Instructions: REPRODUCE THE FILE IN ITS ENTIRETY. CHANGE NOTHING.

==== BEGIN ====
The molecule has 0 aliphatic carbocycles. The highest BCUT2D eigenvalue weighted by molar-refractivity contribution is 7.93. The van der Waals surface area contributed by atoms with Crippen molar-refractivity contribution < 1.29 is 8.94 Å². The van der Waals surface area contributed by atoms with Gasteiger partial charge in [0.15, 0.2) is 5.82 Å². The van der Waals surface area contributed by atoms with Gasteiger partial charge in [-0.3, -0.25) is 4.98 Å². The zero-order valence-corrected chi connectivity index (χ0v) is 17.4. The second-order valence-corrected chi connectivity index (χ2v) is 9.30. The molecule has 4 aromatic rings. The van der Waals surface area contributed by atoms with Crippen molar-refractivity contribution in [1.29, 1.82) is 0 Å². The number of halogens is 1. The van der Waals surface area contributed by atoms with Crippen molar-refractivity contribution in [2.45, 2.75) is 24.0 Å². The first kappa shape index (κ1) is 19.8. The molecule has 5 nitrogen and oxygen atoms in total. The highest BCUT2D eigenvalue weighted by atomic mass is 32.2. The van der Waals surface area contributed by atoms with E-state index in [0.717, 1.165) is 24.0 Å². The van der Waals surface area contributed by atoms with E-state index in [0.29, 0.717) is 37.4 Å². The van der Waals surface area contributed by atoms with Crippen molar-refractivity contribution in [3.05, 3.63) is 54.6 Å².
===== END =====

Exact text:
The molecule has 0 aliphatic carbocycles. The highest BCUT2D eigenvalue weighted by molar-refractivity contribution is 7.93. The van der Waals surface area contributed by atoms with Crippen molar-refractivity contribution < 1.29 is 8.94 Å². The van der Waals surface area contributed by atoms with Gasteiger partial charge in [0.15, 0.2) is 5.82 Å². The van der Waals surface area contributed by atoms with Gasteiger partial charge in [-0.3, -0.25) is 4.98 Å². The zero-order valence-corrected chi connectivity index (χ0v) is 17.4. The second-order valence-corrected chi connectivity index (χ2v) is 9.30. The molecule has 4 aromatic rings. The van der Waals surface area contributed by atoms with Crippen molar-refractivity contribution in [1.29, 1.82) is 0 Å². The number of halogens is 1. The van der Waals surface area contributed by atoms with Crippen molar-refractivity contribution in [2.45, 2.75) is 24.0 Å². The first kappa shape index (κ1) is 19.8. The molecule has 5 nitrogen and oxygen atoms in total. The highest BCUT2D eigenvalue weighted by atomic mass is 32.2. The van der Waals surface area contributed by atoms with E-state index in [0.717, 1.165) is 24.0 Å². The van der Waals surface area contributed by atoms with E-state index in [0.29, 0.717) is 37.4 Å². The van der Waals surface area contributed by atoms with Crippen molar-refractivity contribution in [3.05, 3.63) is 54.6 Å².